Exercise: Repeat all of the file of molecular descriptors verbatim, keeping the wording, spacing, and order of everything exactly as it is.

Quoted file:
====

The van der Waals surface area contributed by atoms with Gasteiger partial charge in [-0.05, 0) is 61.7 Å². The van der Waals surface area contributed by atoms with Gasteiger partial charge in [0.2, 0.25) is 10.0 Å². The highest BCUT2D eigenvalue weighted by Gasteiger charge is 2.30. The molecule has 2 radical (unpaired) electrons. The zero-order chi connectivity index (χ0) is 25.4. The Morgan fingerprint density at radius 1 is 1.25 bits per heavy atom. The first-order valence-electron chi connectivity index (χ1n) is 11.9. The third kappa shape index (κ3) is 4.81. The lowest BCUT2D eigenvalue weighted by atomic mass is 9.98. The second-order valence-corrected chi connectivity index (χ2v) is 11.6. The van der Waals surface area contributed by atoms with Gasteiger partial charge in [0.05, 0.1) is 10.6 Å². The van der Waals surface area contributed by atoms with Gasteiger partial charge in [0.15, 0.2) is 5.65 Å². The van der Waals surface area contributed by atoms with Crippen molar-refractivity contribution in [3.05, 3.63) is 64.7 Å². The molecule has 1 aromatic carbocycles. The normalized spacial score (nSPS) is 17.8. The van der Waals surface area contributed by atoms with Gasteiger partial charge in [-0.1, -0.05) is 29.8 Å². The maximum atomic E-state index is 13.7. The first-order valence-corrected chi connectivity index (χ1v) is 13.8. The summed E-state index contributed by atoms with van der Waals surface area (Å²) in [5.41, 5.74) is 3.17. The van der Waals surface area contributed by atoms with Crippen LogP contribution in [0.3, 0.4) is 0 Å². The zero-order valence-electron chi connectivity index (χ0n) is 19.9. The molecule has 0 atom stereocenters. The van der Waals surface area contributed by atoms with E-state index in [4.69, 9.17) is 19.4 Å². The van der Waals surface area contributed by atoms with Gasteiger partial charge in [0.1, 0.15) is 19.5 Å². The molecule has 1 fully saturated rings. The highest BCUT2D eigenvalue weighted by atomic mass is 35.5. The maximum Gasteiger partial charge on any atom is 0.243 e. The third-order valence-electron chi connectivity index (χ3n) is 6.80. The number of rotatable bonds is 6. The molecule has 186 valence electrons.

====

The van der Waals surface area contributed by atoms with Gasteiger partial charge in [-0.05, 0) is 61.7 Å². The van der Waals surface area contributed by atoms with Gasteiger partial charge in [0.2, 0.25) is 10.0 Å². The highest BCUT2D eigenvalue weighted by Gasteiger charge is 2.30. The molecule has 2 radical (unpaired) electrons. The zero-order chi connectivity index (χ0) is 25.4. The Morgan fingerprint density at radius 1 is 1.25 bits per heavy atom. The first-order valence-electron chi connectivity index (χ1n) is 11.9. The third kappa shape index (κ3) is 4.81. The lowest BCUT2D eigenvalue weighted by atomic mass is 9.98. The second-order valence-corrected chi connectivity index (χ2v) is 11.6. The van der Waals surface area contributed by atoms with Gasteiger partial charge in [0.05, 0.1) is 10.6 Å². The van der Waals surface area contributed by atoms with Gasteiger partial charge in [0.15, 0.2) is 5.65 Å². The van der Waals surface area contributed by atoms with Crippen molar-refractivity contribution in [3.05, 3.63) is 64.7 Å². The molecule has 1 aromatic carbocycles. The normalized spacial score (nSPS) is 17.8. The van der Waals surface area contributed by atoms with Gasteiger partial charge in [-0.1, -0.05) is 29.8 Å². The maximum atomic E-state index is 13.7. The first-order valence-corrected chi connectivity index (χ1v) is 13.8. The summed E-state index contributed by atoms with van der Waals surface area (Å²) in [5.41, 5.74) is 3.17. The van der Waals surface area contributed by atoms with Crippen LogP contribution in [0.3, 0.4) is 0 Å². The zero-order valence-electron chi connectivity index (χ0n) is 19.9. The molecule has 0 atom stereocenters. The van der Waals surface area contributed by atoms with E-state index in [4.69, 9.17) is 19.4 Å². The van der Waals surface area contributed by atoms with Gasteiger partial charge in [0.1, 0.15) is 19.5 Å². The molecule has 1 fully saturated rings. The highest BCUT2D eigenvalue weighted by atomic mass is 35.5. The maximum Gasteiger partial charge on any atom is 0.243 e. The third-order valence-electron chi connectivity index (χ3n) is 6.80. The number of rotatable bonds is 6. The molecule has 186 valence electrons.